[Air-l] where did "open source" come from?

Barry Wellman wellman at chass.utoronto.ca
Sun Sep 10 13:07:52 PDT 2006

Probably all of us on these lists are familiar with "open source" as a
term applied to software.

I was surprised recently at a conference (in Washington DC, of course) to
learn that the CIA manages an "open source" section -- using the term in a
much different way to refer to keeping an eye on publicly-available
information (newspapers, TV, etc.). Wikipedia suggests that the
intelligence world even has prior use -- dating back at least to a 1992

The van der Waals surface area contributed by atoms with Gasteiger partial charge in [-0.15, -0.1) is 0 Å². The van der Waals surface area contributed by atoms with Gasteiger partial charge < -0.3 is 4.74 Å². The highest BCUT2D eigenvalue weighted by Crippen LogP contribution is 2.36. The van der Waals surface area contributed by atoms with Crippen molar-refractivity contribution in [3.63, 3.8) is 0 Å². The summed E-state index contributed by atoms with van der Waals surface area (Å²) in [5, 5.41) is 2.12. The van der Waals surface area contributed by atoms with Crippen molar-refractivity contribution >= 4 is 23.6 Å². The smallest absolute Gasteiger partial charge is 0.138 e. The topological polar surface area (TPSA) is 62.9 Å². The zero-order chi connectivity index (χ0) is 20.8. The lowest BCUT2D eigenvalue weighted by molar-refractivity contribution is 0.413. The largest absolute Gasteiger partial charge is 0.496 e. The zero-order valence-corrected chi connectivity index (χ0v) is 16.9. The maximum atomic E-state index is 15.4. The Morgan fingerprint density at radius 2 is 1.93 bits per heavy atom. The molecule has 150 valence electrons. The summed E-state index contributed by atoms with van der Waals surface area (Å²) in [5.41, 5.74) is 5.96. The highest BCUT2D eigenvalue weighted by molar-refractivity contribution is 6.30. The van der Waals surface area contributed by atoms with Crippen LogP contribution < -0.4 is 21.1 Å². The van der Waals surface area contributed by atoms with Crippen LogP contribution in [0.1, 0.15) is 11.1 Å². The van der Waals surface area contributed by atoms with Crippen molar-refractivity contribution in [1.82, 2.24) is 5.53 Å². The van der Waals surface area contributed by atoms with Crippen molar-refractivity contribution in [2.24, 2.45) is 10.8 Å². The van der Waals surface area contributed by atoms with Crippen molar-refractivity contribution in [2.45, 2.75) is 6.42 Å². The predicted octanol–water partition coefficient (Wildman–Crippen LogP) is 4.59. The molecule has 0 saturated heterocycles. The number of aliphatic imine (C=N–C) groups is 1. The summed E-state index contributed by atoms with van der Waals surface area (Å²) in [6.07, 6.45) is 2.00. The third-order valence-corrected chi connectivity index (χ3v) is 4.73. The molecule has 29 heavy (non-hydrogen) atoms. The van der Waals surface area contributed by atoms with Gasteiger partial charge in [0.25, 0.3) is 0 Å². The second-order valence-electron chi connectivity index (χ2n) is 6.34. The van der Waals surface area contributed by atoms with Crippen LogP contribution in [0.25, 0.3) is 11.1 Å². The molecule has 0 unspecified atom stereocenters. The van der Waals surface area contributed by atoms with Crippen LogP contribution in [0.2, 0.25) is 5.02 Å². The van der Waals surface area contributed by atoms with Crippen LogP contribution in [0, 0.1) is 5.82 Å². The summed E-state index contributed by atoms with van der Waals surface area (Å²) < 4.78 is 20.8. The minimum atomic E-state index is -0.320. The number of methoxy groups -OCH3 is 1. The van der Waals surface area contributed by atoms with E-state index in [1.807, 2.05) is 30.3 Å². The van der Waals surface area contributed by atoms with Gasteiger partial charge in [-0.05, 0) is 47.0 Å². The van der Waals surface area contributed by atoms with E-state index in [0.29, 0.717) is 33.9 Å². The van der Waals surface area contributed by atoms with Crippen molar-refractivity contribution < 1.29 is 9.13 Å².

conference in Washington. By contrast, "The "open source" label came out
of a strategy session[3] held at Palo Alto in reaction to Netscape's
January 1998 announcement of a source code release for Navigator."
Followed by Tim O'Reilly's "Open Source Summit" in April 1998.

A friend thinks that the term "open source" may predate 1992, and was
originally used in the business world. Similar to the CIA, it referred to
making use of publicly available business intelligence.

Fascinating how the same term could mean such different things in the
computer developer and the intelligence world.


  Barry Wellman         Professor of Sociology        NetLab Director
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